A 33-year-old man who was booked in Fayetteville last month on this fourth DWI arrest it set to appear in Washington County Circuit Court this fall for a felony trial, officials said.
Keith Foley of Hot Springs pleaded not guilty at his arraignment on Wednesday (July 9) before Magistrate Judge Ray Reynolds to a fourth charge of driving while intoxicated, officials said. His trial is set for Sept. 12.
In Arkansas, a fourth DWI arrest could lead to a felony charge and a prison sentence. Foley is charged with felony driving while intoxicated, officials said.
Criminal suspects customarily plead not guilty at their arraignments. Otherwise they lose their right to an appeal.
Foley has previously told the judge he is under psychiatric care.
Foley was arrested June 3 in Fayetteville after being stopped while driving under the influence of drugs, police said.
Foley was booked into the Washington County Detention Center on a $3,830 bond, according to the Washington County Sheriff’s Office website. He later was released on bail, records show.
At a routine hearing before Reynolds in the courtroom at the Washington County Detention Center on June 4, Foley told the judge he is under psychiatric care in Hot Springs.
One day earlier, a Fayetteville officer said he saw Foley driving a blue Jeep sport utility vehicle heading west on Martin Luther King Jr. Boulevard early in the morning. The officer stopped Foley after the suspect made an improper lane change, according to a preliminary report from the Washington County Prosecutor’s Office.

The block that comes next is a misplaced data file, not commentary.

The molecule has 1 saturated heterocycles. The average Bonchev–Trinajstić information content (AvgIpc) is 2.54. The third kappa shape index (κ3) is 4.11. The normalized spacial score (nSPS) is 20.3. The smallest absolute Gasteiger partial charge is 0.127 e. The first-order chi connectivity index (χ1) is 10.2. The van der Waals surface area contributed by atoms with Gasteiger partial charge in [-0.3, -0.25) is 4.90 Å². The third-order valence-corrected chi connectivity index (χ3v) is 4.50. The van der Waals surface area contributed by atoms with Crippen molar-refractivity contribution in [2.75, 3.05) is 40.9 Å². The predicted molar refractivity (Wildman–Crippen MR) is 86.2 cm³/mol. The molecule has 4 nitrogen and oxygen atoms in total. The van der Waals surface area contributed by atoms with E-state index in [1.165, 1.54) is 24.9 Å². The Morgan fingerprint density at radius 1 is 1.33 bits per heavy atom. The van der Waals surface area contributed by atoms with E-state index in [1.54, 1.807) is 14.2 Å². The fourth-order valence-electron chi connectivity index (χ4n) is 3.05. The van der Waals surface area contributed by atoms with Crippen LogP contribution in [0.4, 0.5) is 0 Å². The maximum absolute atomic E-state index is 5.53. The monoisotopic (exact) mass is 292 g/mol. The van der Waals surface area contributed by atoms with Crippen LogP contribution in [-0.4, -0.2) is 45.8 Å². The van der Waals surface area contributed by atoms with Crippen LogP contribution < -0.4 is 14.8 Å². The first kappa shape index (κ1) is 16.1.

The officer noticed an expired temporary tag on the vehicle, the report states.
The officer said he could smell intoxicants coming from Foley and asked him to get out of his vehicle. Foley complied, and the officer conducted standard sobriety tests, according to the report.
The officer said he noticed enough clues to believe Foley was intoxicated and transported him back to the detention center for a breath test.
An alcohol breath test showed Foley’s blood-alcohol level at .05. A drug recognition expert then performed a drug recognition evaluation, after which the expert determined Foley was too intoxicated to operate a motor vehicle due to CNS depressants, a class of drugs most associated with sedatives, according to the preliminary report.
Foley has three prior DWI convictions, one each in 2010, 2013 and 2014, according to the report. Under Arkansas law, the first three DWI convictions are misdemeanors.